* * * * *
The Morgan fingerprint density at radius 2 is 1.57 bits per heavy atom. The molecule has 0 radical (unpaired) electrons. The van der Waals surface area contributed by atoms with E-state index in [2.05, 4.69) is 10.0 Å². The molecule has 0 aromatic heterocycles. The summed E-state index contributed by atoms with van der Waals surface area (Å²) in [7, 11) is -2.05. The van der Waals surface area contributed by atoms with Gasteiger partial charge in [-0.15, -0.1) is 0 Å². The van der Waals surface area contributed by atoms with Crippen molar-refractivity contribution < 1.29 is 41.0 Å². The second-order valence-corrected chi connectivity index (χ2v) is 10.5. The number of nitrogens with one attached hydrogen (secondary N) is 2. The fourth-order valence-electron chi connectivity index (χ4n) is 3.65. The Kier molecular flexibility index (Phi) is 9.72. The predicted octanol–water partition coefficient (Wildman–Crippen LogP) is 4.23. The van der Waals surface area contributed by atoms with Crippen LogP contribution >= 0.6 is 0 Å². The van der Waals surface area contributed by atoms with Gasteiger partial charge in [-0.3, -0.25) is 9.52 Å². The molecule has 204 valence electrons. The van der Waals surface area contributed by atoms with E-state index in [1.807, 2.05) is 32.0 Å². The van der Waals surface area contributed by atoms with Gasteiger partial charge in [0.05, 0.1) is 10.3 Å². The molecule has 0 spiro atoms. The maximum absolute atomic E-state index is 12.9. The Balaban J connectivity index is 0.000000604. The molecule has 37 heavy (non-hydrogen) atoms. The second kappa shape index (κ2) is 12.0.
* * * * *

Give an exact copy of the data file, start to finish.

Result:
The Morgan fingerprint density at radius 2 is 1.57 bits per heavy atom. The molecule has 0 radical (unpaired) electrons. The van der Waals surface area contributed by atoms with E-state index in [2.05, 4.69) is 10.0 Å². The molecule has 0 aromatic heterocycles. The summed E-state index contributed by atoms with van der Waals surface area (Å²) in [7, 11) is -2.05. The van der Waals surface area contributed by atoms with Gasteiger partial charge in [-0.15, -0.1) is 0 Å². The van der Waals surface area contributed by atoms with Crippen molar-refractivity contribution < 1.29 is 41.0 Å². The second-order valence-corrected chi connectivity index (χ2v) is 10.5. The number of nitrogens with one attached hydrogen (secondary N) is 2. The fourth-order valence-electron chi connectivity index (χ4n) is 3.65. The Kier molecular flexibility index (Phi) is 9.72. The predicted octanol–water partition coefficient (Wildman–Crippen LogP) is 4.23. The van der Waals surface area contributed by atoms with Crippen LogP contribution >= 0.6 is 0 Å². The van der Waals surface area contributed by atoms with Gasteiger partial charge in [-0.3, -0.25) is 9.52 Å². The molecule has 204 valence electrons. The van der Waals surface area contributed by atoms with E-state index in [1.807, 2.05) is 32.0 Å². The van der Waals surface area contributed by atoms with Gasteiger partial charge in [0.05, 0.1) is 10.3 Å². The molecule has 0 spiro atoms. The maximum absolute atomic E-state index is 12.9. The Balaban J connectivity index is 0.000000604. The molecule has 37 heavy (non-hydrogen) atoms. The second kappa shape index (κ2) is 12.0.